Summer’s Outdoor Fun Brings Health Risks: Learn More About Spinal Cord Injury

Posted on Jun 18, 2018

Now that summer’s here, most people are spending more time traveling and enjoying the great outdoors. Road trips, playing sports and hanging out at the pool are fun, but they can also expose people to greater health risks.

According to the National Spinal Cord Injury Statistical Center (NSCISC), approximately 17,700 people in the United States suffer a spinal cord injury (SCI) each year and there are approximately 288,000 people living in the U.S. with a SCI.

Common Causes of SCI
The most common cause of spinal cord injury is trauma. Nearly 40 percent of the injuries are caused by motor vehicle accidents and more car accidents occur during summer months. Other types of trauma include:

  • Falls from heights – 31 percent
  • Violence (stabbing or gunshot wounds to the spine) – 14 percent
  • Sport injuries (swimming/diving, football, rugby, equestrian, etc.)- 8 percent

Dr. Shirley Chi, a physiatrist at the Alta Bates Summit Inpatient Acute Rehabilitation Center offers some insight for people participating in outdoor activities.

“Summertime water activities are great fun, but can also present serious danger,” says Dr. Chi. “In fact, swimming and diving accidents represent the fourth leading cause−or 8 percent−of spinal cord injuries in the country. Practicing good safety habits this summer can help prevent spinal cord injuries.”

Understanding SCI

The central nervous system consists of the brain and spinal cord which together governs the functions of the body and mind. The brain interprets information from our body and originates control over body movement.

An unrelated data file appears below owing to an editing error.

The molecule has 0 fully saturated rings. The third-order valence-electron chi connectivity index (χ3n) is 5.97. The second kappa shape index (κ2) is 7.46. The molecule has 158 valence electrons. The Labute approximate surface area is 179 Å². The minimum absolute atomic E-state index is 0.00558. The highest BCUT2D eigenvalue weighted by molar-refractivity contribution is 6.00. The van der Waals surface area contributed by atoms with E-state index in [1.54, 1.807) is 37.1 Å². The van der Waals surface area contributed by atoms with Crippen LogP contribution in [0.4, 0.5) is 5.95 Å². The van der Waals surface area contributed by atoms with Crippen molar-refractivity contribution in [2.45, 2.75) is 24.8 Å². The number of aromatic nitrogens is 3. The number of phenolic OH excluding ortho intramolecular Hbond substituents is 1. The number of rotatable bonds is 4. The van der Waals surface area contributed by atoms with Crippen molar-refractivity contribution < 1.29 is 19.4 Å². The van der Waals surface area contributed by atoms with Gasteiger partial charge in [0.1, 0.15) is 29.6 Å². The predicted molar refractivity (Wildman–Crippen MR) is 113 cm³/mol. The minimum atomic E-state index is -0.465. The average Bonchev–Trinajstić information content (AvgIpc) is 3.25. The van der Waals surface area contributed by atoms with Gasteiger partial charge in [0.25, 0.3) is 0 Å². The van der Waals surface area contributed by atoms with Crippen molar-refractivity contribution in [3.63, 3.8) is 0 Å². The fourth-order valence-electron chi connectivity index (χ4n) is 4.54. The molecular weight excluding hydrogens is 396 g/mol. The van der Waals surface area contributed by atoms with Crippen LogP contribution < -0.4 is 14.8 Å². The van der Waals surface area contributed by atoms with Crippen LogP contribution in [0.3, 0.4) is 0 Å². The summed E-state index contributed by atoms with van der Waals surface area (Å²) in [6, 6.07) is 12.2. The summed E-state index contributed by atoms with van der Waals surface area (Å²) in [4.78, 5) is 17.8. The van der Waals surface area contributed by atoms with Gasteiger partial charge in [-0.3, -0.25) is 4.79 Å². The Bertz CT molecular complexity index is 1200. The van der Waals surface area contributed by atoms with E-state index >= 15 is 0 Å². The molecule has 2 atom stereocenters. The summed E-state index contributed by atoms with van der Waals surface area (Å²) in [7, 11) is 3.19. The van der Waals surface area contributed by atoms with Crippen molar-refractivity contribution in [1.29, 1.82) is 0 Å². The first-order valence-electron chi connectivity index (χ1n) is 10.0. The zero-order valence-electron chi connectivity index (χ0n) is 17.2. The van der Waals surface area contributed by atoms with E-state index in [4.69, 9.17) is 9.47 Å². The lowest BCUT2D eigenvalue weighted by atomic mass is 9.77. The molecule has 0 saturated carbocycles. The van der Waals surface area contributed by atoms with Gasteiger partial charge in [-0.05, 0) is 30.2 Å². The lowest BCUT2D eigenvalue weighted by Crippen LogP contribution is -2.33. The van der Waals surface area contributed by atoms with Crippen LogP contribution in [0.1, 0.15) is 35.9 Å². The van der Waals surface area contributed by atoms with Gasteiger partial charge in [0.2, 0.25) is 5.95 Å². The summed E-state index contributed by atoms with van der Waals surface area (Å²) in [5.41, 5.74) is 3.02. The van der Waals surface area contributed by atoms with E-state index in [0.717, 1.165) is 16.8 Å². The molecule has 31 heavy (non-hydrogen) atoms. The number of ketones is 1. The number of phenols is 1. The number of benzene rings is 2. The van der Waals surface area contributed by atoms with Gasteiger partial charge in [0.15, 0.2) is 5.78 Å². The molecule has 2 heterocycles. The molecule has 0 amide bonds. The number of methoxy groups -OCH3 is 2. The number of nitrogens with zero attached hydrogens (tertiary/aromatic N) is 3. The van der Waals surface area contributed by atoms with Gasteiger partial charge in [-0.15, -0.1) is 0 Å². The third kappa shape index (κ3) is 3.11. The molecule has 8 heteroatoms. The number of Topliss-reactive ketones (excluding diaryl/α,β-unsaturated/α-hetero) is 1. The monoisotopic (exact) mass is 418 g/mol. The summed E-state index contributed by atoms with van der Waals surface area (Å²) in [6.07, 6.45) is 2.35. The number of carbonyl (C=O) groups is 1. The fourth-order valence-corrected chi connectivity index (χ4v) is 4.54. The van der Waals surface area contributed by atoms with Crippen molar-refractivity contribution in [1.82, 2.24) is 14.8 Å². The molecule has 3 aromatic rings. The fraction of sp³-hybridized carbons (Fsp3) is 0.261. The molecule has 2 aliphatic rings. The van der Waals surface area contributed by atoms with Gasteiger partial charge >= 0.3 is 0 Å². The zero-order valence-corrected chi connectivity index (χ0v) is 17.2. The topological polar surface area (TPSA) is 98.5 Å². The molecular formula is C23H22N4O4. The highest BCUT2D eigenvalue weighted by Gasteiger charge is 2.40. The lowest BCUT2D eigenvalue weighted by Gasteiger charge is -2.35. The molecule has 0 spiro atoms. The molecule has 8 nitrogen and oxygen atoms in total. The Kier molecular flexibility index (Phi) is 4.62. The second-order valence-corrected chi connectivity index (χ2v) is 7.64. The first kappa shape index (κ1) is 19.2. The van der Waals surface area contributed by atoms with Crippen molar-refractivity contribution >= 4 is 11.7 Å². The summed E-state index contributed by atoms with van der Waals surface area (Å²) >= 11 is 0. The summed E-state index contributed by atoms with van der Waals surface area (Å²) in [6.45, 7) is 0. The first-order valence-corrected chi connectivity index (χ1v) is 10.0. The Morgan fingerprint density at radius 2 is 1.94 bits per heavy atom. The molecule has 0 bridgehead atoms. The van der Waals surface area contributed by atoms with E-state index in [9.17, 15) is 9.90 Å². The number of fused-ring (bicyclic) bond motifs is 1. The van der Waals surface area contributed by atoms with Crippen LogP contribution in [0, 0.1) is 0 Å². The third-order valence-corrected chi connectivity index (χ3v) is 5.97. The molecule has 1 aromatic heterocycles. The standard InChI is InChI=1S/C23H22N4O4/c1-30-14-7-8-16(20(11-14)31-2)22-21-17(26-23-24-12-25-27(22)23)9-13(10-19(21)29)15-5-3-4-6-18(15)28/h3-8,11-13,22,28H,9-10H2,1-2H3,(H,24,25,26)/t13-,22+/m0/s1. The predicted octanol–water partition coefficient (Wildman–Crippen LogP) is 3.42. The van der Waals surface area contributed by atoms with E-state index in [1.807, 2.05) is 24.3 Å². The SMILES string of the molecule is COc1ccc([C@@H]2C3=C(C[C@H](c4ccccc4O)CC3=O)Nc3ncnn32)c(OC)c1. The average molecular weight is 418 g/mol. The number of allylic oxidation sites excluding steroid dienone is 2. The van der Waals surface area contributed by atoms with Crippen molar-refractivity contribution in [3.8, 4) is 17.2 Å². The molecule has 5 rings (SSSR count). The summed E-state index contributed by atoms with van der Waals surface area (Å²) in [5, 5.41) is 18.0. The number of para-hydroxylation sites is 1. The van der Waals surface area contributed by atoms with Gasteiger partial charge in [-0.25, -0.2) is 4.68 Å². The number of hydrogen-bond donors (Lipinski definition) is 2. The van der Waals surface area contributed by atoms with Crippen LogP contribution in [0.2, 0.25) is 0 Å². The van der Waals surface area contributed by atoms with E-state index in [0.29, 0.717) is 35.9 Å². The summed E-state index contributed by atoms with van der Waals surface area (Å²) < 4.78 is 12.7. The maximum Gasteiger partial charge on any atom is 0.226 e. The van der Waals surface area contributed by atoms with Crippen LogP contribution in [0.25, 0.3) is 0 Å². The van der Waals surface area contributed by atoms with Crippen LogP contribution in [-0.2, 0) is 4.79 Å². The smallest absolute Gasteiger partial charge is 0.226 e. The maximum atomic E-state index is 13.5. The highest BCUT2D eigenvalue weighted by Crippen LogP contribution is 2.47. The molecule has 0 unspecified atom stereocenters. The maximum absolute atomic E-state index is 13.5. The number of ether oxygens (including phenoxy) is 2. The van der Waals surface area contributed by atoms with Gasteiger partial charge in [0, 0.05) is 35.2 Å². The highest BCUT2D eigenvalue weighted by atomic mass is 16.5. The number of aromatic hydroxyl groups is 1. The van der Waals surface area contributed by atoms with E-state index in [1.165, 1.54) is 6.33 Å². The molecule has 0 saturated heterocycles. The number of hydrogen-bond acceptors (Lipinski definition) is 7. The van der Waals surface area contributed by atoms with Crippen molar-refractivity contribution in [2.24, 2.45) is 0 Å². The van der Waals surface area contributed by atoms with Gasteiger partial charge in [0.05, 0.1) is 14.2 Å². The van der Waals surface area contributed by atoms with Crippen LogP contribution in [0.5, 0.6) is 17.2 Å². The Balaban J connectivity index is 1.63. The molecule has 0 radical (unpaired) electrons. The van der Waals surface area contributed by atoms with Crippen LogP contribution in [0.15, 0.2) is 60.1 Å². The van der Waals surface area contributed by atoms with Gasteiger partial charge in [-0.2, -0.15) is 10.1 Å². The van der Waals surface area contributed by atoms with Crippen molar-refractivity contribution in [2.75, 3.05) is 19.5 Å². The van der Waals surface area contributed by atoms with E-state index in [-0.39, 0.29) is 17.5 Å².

“The spinal cord is the highway linking the brain to the body,” says Dr. Chi. “When the spinal cord is damaged or injured, there is disruption between the exchange of information.”

Alta Bates Summit Acute Rehabilitation

For more than 50 years, the Inpatient Rehabilitation Program at Alta Bates Summit Medical Center has been helping patients regain their independence after a traumatic brain injury, stroke or debilitating spinal cord injury.

Recognized as one of the best acute rehabilitation centers in the country, Alta Bates Summit offer an intensive interdisciplinary team approach utilizing physical therapy, occupational therapy, speech therapy, recreation therapy, neuropsychology, and social work, with 24 hour acute rehabilitation nursing care under the direction of our rehabilitation physicians.

“People who sustain a spinal cord injury often have permanent and profound neurologic deficits and accompanying paralysis,” says Dr. Chi. “As a result, we can’t reverse or cure a spinal cord injury but what we can do is help patients maximize function and help them regain independence.”

In late 2014, the inpatient acute rehab program moved into a new state-of-the-art facility on three floors of the Merritt Pavilion in Oakland that boasts a 3,000 square foot gym offering a full range of rehabilitation therapies. The program also uses the Ekso robotic exoskeleton that helps survivors of stroke, spinal cord injury and other forms of lower-extremity weakness to walk again.

Dr. Chi credits the rehab center’s team approach that makes it unique and successful.

“Our team consists of certified rehabilitation nurses, social workers, neuropsychologists, speech, physical and occupational therapists that specialize in helping patients adapt to their spinal cord injury,” she says. “We’re here to help people make a positive transition back to the community.”

To learn more about the success stories at the Alta Bates Summit Acute Rehabilitation Center, please visit: http://www.altabatessummit.org/rehab/inpatient/acuterehab.html

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